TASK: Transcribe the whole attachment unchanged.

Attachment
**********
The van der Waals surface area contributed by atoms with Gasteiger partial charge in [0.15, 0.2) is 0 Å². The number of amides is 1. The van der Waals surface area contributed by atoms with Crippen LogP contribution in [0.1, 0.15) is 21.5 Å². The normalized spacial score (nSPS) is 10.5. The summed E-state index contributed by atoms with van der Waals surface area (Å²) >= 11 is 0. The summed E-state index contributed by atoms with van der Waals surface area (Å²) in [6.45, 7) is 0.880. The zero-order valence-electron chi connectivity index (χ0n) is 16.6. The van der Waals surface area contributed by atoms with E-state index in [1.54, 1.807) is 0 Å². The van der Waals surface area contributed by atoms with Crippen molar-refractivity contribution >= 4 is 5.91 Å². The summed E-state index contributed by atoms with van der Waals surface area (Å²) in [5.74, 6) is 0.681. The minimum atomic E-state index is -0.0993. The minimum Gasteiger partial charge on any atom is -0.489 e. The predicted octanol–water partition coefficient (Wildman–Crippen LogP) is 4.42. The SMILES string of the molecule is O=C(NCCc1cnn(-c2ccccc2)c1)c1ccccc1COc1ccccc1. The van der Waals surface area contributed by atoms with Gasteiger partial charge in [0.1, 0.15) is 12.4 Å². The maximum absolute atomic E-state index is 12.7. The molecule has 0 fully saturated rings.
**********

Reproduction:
The van der Waals surface area contributed by atoms with Gasteiger partial charge in [0.15, 0.2) is 0 Å². The number of amides is 1. The van der Waals surface area contributed by atoms with Crippen LogP contribution in [0.1, 0.15) is 21.5 Å². The normalized spacial score (nSPS) is 10.5. The summed E-state index contributed by atoms with van der Waals surface area (Å²) >= 11 is 0. The summed E-state index contributed by atoms with van der Waals surface area (Å²) in [6.45, 7) is 0.880. The zero-order valence-electron chi connectivity index (χ0n) is 16.6. The van der Waals surface area contributed by atoms with E-state index in [1.54, 1.807) is 0 Å². The van der Waals surface area contributed by atoms with Crippen molar-refractivity contribution >= 4 is 5.91 Å². The summed E-state index contributed by atoms with van der Waals surface area (Å²) in [5.74, 6) is 0.681. The minimum atomic E-state index is -0.0993. The minimum Gasteiger partial charge on any atom is -0.489 e. The predicted octanol–water partition coefficient (Wildman–Crippen LogP) is 4.42. The SMILES string of the molecule is O=C(NCCc1cnn(-c2ccccc2)c1)c1ccccc1COc1ccccc1. The van der Waals surface area contributed by atoms with Gasteiger partial charge in [0.1, 0.15) is 12.4 Å². The maximum absolute atomic E-state index is 12.7. The molecule has 0 fully saturated rings.